Here are some additional details from John Schwartz, Launch of Private Rocket Fails; Three Satellites Were Onboard, New York Times, August 3, 2008:
Elon Musk, an Internet entrepreneur, founded the company, known as SpaceX, in 2002 after selling his online payment company, PayPal, to eBay for $1.5 billion. The company, based in Hawthorne, Calif., has been hailed as one of the most promising examples of an entrepreneurial "new space" movement, and has 525 employees.
* * * Mr. Musk said, "It was obviously a big disappointment not to reach orbit" on the flight. He referred to the first stage of the launching as "picture perfect," but said, "unfortunately, a problem occurred with stage separation, causing the stages to be held together. This is under investigation."
The rocket was launched from the Kwajalein Atoll in the central Pacific at 11:34 p.m. Eastern time, after several hours of delays and one aborted launch attempt.
The first Falcon 1 launch, in March 2006, failed about a minute into its ascent because of a fuel line leak. A second rocket, launched in March 2007, made it to space but was lost about five minutes after launching. * * *
The rocket was also carrying the ashes of 208 people who had paid to have their remains shot into space, including the astronaut Gordon Cooper and the actor James Doohan * * *. The service is called an "Explorers Flight" by the company that arranges them, Celestis, Inc.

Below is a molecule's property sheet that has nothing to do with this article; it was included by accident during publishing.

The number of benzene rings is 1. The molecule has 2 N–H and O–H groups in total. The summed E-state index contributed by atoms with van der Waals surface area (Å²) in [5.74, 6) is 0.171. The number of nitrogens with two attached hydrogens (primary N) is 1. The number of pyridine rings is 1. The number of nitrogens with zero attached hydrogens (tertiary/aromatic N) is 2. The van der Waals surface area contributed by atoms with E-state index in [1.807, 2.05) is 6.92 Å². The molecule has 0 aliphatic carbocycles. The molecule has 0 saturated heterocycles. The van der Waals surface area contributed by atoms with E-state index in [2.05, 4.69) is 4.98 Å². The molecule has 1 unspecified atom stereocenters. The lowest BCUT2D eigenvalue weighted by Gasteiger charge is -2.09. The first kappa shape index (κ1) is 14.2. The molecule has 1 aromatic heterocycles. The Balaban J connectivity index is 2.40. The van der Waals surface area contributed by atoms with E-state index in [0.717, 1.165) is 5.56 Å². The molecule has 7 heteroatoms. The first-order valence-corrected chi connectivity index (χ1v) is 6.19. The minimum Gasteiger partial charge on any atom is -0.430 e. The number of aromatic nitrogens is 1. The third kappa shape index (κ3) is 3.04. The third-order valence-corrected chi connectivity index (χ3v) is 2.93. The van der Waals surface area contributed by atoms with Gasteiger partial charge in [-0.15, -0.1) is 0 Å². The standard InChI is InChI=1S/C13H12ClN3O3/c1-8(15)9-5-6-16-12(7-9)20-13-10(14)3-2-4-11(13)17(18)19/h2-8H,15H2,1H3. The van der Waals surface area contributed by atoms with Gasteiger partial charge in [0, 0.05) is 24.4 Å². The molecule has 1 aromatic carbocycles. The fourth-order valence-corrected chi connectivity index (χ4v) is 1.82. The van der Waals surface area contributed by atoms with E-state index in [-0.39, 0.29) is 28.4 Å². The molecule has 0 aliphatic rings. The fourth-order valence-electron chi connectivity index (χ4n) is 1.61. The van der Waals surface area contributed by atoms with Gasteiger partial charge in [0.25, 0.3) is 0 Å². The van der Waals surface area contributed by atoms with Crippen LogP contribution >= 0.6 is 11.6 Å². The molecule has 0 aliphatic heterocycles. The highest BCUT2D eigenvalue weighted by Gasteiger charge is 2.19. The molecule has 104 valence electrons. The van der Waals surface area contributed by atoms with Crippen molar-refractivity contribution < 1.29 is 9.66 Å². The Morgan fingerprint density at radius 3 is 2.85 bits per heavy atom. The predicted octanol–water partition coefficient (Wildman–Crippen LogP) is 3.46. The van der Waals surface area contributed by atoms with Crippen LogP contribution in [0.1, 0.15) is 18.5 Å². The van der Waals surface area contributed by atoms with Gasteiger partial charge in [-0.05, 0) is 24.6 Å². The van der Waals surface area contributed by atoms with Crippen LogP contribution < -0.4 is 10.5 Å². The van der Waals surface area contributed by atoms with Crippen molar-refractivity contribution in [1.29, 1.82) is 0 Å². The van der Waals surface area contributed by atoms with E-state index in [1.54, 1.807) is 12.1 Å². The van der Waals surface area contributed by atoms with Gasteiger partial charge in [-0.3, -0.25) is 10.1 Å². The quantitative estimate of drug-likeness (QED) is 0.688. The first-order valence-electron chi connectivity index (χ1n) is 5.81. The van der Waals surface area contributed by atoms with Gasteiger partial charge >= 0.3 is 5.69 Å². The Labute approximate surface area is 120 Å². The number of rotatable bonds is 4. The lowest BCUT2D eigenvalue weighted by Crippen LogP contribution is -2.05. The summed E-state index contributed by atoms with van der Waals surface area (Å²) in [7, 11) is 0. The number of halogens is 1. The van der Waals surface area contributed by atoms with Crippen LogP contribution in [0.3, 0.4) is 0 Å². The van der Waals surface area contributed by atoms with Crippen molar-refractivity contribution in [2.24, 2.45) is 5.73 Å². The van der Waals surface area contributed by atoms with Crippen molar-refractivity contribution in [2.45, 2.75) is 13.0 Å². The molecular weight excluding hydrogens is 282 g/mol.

Special thanks to Sara Hudman (J.D. 2008, Texas Tech University School of Law) for bringing this development to my attention.
The Lewis & Clark Law School in Portland, Oregon is currently seeking an Estate Planning/Wills & Trusts professor to start in Fall 2009.
Interested persons should send a résumé, references, a writing sample, and an indication of teaching interests to Doreen Corwin, Executive Assistant to the Associate Dean of Faculty, Lewis & Clark Law School, 10015 SW Terwilliger Boulevard, Portland, OR 97219.
Richard Kaplan (Peer and Sarah Pedersen Professor of Law, University of Illinois College of Law) has recently posted on SSRN his article entitled A Guide to Starting Social Security Benefits.
Here is the abstract of his article:
When a person should begin taking Social Security retirement benefits is a critical question for planning one's retirement. This article explains the various factors at play in determining the optimum starting point, including: longevity considerations; spousal implications, whether for a previously employed or a previously unemployed spouse; the impact of post-retirement employment; the availability of health insurance prior to Medicare eligibility for the worker and the worker's spouse; alternative sources of retirement income, including distributions from retirement savings plan assets and lifetime liquidation of nonretirement assets (and the pertinent income tax ramifications); and anticipated investment strategies.
Prof. Kaplan’s article also appears in the July/August 2008 issue of the Journal of Retirement Planning.